Defying the odds to become a role model

Fleeing the horrors of the DRC, Shantal quickly stepped up to become a role model in the LWF camp at Rwamwanja, Uganda. Photo: LWF Uganda
Fleeing the horrors of the DRC, Shantal quickly stepped up to become a role model in the LWF camp at Rwamwanja, Uganda. Photo: LWF Uganda

Rape survivor a tireless worker for refugee women’s rights in Uganda

(LWI) - Shantal M is a refugee from the Democratic Republic of the Congo (DRC). The mother of three arrived in Uganda in 2012 where The Lutheran World Federation (LWF) received her in Rwamwanja, in the south west. 

A year later she had become a community social worker.

Shantal had fled eastern DRC after enduring the painful ordeal of repeated rape, from which she contracted HIV. Rape is used extensively as a weapon of war in  eastern DRC.

With an innate ability as a social worker, Shantal soon set about voluntarily helping other women, who identified her as someone skilled at helping them solve problems, especially related to domestic violence.

“Several mothers have named their new born daughters Shantal because I helped to mediate between the women and their husbands, she said.

“When we enrolled her as an incentive worker, Shantal stood out from many. She was quick to learn and did her work as if she had been doing it for years. She is so passionate about the issues concerning refugees that she gives herself totally to work for them,” said Prosmolly, LWF officer for the focus on gender-based violence (GBV) in Rwamwanja.  

Sees herself in every survivor

Shantal often speaks out against gender violence. “She sees herself in every GBV survivor,” says Prosmolly.

Rape often leaves a woman with not only an unwanted pregnancy or HIV but rejection by her husband. “Shantal has been a powerful whistle blower in terms of reporting GBV cases in the face of a lot of intimidation by perpetrators and their families,” Prosmolly says.

Defender of women’s rights

Shantal says her greatest challenge is dealing with the Congolese cultural stereotype that men are superior to women, and she is sometimes scorned for breaching her culture. “My biggest frustration comes from seeing how our women constantly feel inferior and look up to men for everything, even simple things. That is why some of them fall victim to violence or abuse.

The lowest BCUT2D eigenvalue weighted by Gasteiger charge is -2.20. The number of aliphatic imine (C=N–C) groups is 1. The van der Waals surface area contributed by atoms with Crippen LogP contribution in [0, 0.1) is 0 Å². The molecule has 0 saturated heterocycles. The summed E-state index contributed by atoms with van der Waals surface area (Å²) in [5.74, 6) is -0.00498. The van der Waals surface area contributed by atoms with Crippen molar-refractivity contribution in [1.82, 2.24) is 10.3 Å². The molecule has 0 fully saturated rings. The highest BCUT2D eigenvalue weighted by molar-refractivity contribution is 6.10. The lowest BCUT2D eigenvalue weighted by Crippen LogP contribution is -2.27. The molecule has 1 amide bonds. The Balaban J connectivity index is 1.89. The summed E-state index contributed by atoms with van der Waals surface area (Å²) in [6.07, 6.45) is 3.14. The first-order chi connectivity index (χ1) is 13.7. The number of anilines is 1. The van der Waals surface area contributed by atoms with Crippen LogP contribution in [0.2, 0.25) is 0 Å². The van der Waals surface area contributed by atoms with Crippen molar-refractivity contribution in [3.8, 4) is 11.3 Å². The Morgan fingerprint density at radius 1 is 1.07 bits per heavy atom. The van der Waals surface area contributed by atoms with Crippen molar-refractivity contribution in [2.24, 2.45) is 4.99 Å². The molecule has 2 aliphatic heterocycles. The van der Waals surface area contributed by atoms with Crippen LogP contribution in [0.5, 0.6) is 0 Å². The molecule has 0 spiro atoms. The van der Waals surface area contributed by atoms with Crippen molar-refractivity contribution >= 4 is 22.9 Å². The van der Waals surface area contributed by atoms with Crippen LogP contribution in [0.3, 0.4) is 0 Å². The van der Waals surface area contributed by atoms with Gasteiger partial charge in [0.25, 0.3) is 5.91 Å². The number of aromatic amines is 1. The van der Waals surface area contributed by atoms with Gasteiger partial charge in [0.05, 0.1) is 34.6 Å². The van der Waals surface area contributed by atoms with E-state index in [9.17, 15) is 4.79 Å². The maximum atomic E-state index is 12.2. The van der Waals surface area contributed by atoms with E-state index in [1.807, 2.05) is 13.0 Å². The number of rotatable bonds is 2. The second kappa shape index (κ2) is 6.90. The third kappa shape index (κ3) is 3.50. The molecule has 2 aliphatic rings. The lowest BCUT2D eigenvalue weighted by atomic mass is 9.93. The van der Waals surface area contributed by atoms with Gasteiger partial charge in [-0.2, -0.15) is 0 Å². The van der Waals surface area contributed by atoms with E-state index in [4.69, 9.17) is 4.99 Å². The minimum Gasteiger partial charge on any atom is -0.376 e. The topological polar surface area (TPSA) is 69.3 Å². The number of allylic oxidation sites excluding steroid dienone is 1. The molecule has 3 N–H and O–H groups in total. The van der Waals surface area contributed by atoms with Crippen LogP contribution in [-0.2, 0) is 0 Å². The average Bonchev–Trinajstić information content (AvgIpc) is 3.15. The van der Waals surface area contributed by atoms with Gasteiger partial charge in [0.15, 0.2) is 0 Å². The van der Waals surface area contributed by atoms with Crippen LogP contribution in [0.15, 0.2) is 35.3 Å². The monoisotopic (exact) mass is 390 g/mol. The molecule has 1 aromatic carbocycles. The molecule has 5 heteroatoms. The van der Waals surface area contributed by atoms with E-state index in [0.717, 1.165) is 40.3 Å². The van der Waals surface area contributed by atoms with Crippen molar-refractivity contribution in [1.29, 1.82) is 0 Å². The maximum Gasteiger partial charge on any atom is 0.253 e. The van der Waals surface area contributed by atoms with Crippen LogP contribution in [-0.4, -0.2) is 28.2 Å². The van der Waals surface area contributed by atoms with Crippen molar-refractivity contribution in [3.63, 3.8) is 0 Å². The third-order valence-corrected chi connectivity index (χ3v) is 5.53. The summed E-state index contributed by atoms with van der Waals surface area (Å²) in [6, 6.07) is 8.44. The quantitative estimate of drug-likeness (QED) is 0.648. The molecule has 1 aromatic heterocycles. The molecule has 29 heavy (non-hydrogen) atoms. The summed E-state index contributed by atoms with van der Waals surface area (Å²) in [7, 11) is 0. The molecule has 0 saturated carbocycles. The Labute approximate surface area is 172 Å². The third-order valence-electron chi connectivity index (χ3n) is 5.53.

“Women are important, men are important, we are all important and we must work together to change the negative things in our society. Some men think I am making a lot of money from this work and yet that is not true. I am paid the same amount as all other social workers,” she says.

Representing women on the national stage

Shantal provides post-test counseling to HIV positive patients who cannot cope with the condition. In 2014, she took in an 18-year-old mother of two who was diagnosed positive as a consequence of rape. She helped her overcome stigma through counselling, and ensured she kept taking her medication. She is now attending a vocational training course, supported by LWF.

“Being a social worker has opened my eyes to many things. I have been able to represent refugee women in the national UNHCR women’s empowerment seminars and take feed back to the community. I joined a HIV post-test club in 2014 and I am able to advocate for HIV prevention and positive living to those infected and affected,” Shantal says with pride.

Creating economic growth

LWF monitoring and evaluation assistant Flavia says Shantal is driven not by the stipend she receives but the desire to improve the lives of her fellow refugees. “She has no boundaries. She supports children, women and even men who are affected.”

She has managed to help to build a number of houses for single mothers without external support. “I have encouraged women to form groups and one of the groups save 25,000 shillings per month (USD 7.40), which they later borrow to start business and support their families. I encourage women to be positive in life and work hard,” she says. She also makes bags, which she sells to support her family.

Working with LWF was the best decision she ever made, Shantal says. It has changed her life.. “If I did not have this job I would be dead by now. LWF has brought me a long way and I am very grateful for I have learnt a lot from the trainings and guidance.”


Written by Betty Lamunu, Monitoring and Evaluation Manager, LWF Uganda Program